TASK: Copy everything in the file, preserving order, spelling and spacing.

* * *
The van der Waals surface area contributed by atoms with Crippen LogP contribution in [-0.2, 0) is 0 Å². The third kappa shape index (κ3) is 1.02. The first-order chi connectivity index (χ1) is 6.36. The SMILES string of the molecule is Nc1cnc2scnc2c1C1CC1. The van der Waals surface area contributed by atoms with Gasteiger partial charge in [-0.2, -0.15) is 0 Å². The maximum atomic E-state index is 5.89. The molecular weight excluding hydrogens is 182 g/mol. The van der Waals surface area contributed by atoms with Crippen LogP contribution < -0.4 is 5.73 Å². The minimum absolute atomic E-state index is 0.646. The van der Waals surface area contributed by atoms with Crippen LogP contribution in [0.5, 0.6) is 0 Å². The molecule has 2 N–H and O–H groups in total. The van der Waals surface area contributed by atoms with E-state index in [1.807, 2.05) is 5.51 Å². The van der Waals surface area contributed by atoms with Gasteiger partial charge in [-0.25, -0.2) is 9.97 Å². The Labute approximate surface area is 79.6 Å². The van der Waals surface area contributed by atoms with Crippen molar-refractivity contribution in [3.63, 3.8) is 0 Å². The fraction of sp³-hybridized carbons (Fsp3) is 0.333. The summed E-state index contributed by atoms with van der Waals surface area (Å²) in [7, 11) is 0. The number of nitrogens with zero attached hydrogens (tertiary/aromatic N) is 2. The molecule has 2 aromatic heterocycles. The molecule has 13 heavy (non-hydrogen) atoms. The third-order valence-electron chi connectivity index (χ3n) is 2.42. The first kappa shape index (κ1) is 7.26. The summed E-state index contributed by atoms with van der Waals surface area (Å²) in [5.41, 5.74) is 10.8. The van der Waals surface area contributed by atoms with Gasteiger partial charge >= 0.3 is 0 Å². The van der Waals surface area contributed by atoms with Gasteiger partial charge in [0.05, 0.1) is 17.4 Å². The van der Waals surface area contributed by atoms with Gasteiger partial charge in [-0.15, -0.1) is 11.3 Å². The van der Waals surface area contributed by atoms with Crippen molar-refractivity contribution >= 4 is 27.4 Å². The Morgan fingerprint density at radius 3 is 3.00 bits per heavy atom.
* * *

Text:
The van der Waals surface area contributed by atoms with Crippen LogP contribution in [-0.2, 0) is 0 Å². The third kappa shape index (κ3) is 1.02. The first-order chi connectivity index (χ1) is 6.36. The SMILES string of the molecule is Nc1cnc2scnc2c1C1CC1. The van der Waals surface area contributed by atoms with Gasteiger partial charge in [-0.2, -0.15) is 0 Å². The maximum atomic E-state index is 5.89. The molecular weight excluding hydrogens is 182 g/mol. The van der Waals surface area contributed by atoms with Crippen LogP contribution < -0.4 is 5.73 Å². The minimum absolute atomic E-state index is 0.646. The van der Waals surface area contributed by atoms with Crippen LogP contribution in [0.5, 0.6) is 0 Å². The molecule has 2 N–H and O–H groups in total. The van der Waals surface area contributed by atoms with E-state index in [1.807, 2.05) is 5.51 Å². The van der Waals surface area contributed by atoms with Gasteiger partial charge in [-0.25, -0.2) is 9.97 Å². The Labute approximate surface area is 79.6 Å². The van der Waals surface area contributed by atoms with Crippen molar-refractivity contribution in [3.63, 3.8) is 0 Å². The fraction of sp³-hybridized carbons (Fsp3) is 0.333. The summed E-state index contributed by atoms with van der Waals surface area (Å²) in [7, 11) is 0. The number of nitrogens with zero attached hydrogens (tertiary/aromatic N) is 2. The molecule has 2 aromatic heterocycles. The molecule has 13 heavy (non-hydrogen) atoms. The third-order valence-electron chi connectivity index (χ3n) is 2.42. The first kappa shape index (κ1) is 7.26. The summed E-state index contributed by atoms with van der Waals surface area (Å²) in [5.41, 5.74) is 10.8. The van der Waals surface area contributed by atoms with Gasteiger partial charge >= 0.3 is 0 Å². The van der Waals surface area contributed by atoms with Gasteiger partial charge in [0.05, 0.1) is 17.4 Å². The van der Waals surface area contributed by atoms with Gasteiger partial charge in [-0.15, -0.1) is 11.3 Å². The van der Waals surface area contributed by atoms with Crippen molar-refractivity contribution >= 4 is 27.4 Å². The Morgan fingerprint density at radius 3 is 3.00 bits per heavy atom.